I’m really stoked to be from Cork, says ski Olympian

Cork-born Brendan Newby is taking part in the Winter Olympics this month, writes AISLING MEATH. She caught up with the Team Ireland flagbearer who lived in Ballincollig as a young child
I’m really stoked to be from Cork, says ski Olympian

Olympic Skier Brendan Newby who is from Cork.

IRELAND will be represented in the 2022 Winter Olympics in Bejiing by a team of six spectacular athletes, one of whom was born right in the heart of the ‘rebel county’ in Cork city.

Bearing the flag for Team Ireland at the opening ceremony, along with Luge competitor Elsa Desmond, who also has Cork connections - Brendan Newby, whose nickname is ‘Bubba’ will represent the country in Freestyle Skiing.

This will be the second Olympic outing for the 25-year-old, who previously competed in PyeongChang in 2018.

Participating in the Olympics is a dream fulfilled for Brendan, since he first watched the Games in Salt Lake city as a child.

He currently lives in Orem, Utah, where he is studying for a degree in Outdoor Recreation Management at Utah Valley University, but his family liv

Brendan Newby of Team Ireland taking part in the Toyota U.S. Grand Prix at Mammoth Mountain on January 06, 2022. (Photo by Sean M. Haffey/Getty Images)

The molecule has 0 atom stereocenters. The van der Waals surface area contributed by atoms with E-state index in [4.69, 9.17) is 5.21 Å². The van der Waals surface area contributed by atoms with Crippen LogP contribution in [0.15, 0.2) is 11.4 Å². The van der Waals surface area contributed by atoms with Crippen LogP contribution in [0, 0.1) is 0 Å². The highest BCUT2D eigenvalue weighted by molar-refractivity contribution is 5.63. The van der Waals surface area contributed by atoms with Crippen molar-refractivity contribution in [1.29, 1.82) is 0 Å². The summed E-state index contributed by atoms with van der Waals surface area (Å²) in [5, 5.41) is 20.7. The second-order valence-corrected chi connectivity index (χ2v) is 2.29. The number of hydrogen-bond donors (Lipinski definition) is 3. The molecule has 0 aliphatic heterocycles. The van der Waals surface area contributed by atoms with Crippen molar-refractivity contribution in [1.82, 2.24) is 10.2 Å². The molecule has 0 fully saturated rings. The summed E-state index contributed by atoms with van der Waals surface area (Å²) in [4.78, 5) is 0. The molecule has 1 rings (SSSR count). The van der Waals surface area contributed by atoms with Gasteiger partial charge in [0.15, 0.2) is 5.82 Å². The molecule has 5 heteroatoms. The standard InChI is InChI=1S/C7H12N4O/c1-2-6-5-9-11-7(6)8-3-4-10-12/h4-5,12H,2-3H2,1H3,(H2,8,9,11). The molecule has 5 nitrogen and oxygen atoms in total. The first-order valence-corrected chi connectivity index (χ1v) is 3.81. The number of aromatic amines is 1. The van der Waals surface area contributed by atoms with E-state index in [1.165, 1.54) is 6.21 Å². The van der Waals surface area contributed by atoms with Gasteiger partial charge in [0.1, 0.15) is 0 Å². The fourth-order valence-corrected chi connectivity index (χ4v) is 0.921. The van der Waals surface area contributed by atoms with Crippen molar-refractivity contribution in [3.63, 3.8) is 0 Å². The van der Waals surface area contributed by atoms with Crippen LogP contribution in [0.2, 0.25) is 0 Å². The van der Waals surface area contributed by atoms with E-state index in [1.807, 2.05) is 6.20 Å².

Brendan Newby of Team Ireland taking part in the Toyota U.S. Grand Prix at Mammoth Mountain on January 06, 2022. (Photo by Sean M. Haffey/Getty Images)

ed for a time in Cork city, where his father Van worked as a lecturer in Economics at UCC.

While they were residing in Ballincollig, Van and his wife Bethanie welcomed their baby boy Brendan into the world, and they relocated back to the States when the future Olympian was just two-year- old. His older brothers took to calling him ‘Bubba’ and the name stuck.

Brendan, however, is delighted to call himself a Corkman.

“It would be really cool if some of our neighbours who remember us are still kicking around in Ballincollig. I haven’t had a chance to come back to Cork unfortunately, but I really want to get back there with my family and see the spots where we used to hang out.